Catarina Vicente said...

I had never heard of this... Does any of the pappers that you mention have a nice diagram of the process? I need a picture...

Menelaos Symeonides said...

Yes, check the Niedernhofer one for an early model and the Wang one for a newer but more difficult one. I am still trying to get my head around it, especially the connection between the FA proteins and the HR proteins, it seems to be very complex.

James Lloyd said...

just to clearthings up i read it yesterday and commented but i didnt go through and lunch was over.

here is the question - i have only come across ubiquitinated proteins when it is a signle for breakdown by a proteasome. does FANCD2 avoid breakdown because only one ubiquitin is added and is it USP1 that stops more being added thereofre protecting it from breakdown?

Menelaos Symeonides said...

I will get back to you on that, in the meantime i made some edits today that cleared up some things I got wrong so you might want to have another quick look at it.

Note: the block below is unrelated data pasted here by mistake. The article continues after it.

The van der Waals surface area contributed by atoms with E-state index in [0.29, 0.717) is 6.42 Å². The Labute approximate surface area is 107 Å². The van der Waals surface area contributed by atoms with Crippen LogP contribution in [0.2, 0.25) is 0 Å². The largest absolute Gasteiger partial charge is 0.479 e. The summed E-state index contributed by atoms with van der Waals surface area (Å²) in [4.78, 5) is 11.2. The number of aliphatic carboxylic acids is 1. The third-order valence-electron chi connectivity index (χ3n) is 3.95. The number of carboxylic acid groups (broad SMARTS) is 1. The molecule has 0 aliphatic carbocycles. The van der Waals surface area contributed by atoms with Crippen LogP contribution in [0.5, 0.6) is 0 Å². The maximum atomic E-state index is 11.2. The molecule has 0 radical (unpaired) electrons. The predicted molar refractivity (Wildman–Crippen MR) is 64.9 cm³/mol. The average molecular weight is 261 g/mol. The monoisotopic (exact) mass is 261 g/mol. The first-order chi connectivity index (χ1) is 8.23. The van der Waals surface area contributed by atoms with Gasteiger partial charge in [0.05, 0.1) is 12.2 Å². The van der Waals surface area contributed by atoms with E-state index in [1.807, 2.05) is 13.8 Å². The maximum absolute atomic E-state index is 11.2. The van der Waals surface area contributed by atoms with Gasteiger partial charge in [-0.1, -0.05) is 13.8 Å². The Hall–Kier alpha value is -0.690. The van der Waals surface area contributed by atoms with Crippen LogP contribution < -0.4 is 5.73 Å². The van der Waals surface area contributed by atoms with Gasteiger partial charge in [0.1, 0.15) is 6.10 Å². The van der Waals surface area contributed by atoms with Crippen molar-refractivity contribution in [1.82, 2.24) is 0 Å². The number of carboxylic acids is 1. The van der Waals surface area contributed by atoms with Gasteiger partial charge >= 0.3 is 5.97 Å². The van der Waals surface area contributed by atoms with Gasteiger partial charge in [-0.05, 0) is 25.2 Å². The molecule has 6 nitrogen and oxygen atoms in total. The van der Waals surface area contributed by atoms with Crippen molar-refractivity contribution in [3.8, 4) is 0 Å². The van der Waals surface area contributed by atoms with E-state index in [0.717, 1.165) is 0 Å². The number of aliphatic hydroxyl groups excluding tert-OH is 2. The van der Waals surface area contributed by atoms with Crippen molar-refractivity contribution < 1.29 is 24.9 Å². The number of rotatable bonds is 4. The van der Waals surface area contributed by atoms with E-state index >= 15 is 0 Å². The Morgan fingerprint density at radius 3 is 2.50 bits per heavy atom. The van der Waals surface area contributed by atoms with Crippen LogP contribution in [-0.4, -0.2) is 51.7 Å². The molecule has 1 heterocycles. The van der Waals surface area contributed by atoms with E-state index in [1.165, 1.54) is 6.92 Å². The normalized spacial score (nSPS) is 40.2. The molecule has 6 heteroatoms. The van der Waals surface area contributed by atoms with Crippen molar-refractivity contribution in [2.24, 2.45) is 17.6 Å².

Menelaos Symeonides said...

Sorry it took a while but I've been quite busy. After reading a bit more about this (well actually a LOT more), I now understand it a lot more. The monoubiquitin works as a chromatin localisation signal. FANCD2 acts as a "fire captain" to recruit all the other proteins of the pathway (especially the HR proteins) to carry out DSB repair. USP1 is a deubiquitinase whose activity is controlled by the S-phase checkpoint. It acts against the FANCL ubiquitin ligase activity to regulate FANCD2 monoubiquitination. As far as I know FANCD2 only takes one ubiquitin so proteasome breakdown doesn't figure into this... but keep in mind that the pathway model is still very new and we know very little about all these proteins. The importance of FANCD2 is just beginning to come into the foreground and it is beginning to show in the literature, there are several large teams working on FA around the world.

Since I now know a lot more about the pathway, I think I might completely re-edit the post, I will let you know when I've done it.

Menelaos Symeonides said...

http://tinyurl.com/yq4z2u

Ok, I found this paper that actually confirms that the proteasome is not involved, seems that FANCD2 is a special case of the ubiquitination pathway.

http://tinyurl.com/2z3reh

And this paper also says that FANCL is a monoubiquitin ligase, which means that it can only add one ubiquitin and its activity is FANCD2-specific, so you were along the right lines, it's because not enough ubiquitin is added, but it's not because USP1 regulates that, it's because that's all FANCL can do.

This will be really useful, thanks for pointing it out!

Anonymous said...

I saw you mentioned ubiquitin so I thought you might be interested in Science's current webinar:
The Ubiquitin-Proteasome Pathway